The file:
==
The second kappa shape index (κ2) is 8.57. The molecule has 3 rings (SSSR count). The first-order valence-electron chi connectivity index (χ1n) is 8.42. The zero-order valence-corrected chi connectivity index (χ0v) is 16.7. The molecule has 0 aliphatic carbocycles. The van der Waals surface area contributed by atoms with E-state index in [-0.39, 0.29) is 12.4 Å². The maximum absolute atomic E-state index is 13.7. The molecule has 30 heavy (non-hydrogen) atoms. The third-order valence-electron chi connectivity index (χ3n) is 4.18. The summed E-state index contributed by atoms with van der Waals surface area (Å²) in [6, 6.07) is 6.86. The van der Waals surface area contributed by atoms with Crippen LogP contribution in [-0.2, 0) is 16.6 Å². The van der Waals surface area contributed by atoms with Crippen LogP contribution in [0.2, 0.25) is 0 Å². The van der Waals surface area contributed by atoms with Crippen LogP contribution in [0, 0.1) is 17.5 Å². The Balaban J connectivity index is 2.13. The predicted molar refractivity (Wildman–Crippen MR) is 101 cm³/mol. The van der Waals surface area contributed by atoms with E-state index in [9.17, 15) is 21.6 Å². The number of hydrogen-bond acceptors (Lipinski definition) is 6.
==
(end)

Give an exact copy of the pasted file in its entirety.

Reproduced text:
The second kappa shape index (κ2) is 8.57. The molecule has 3 rings (SSSR count). The first-order valence-electron chi connectivity index (χ1n) is 8.42. The zero-order valence-corrected chi connectivity index (χ0v) is 16.7. The molecule has 0 aliphatic carbocycles. The van der Waals surface area contributed by atoms with E-state index in [-0.39, 0.29) is 12.4 Å². The maximum absolute atomic E-state index is 13.7. The molecule has 30 heavy (non-hydrogen) atoms. The third-order valence-electron chi connectivity index (χ3n) is 4.18. The summed E-state index contributed by atoms with van der Waals surface area (Å²) in [6, 6.07) is 6.86. The van der Waals surface area contributed by atoms with Crippen LogP contribution in [-0.2, 0) is 16.6 Å². The van der Waals surface area contributed by atoms with Crippen LogP contribution in [0.2, 0.25) is 0 Å². The van der Waals surface area contributed by atoms with Crippen LogP contribution in [0, 0.1) is 17.5 Å². The Balaban J connectivity index is 2.13. The predicted molar refractivity (Wildman–Crippen MR) is 101 cm³/mol. The van der Waals surface area contributed by atoms with E-state index in [9.17, 15) is 21.6 Å². The number of hydrogen-bond acceptors (Lipinski definition) is 6.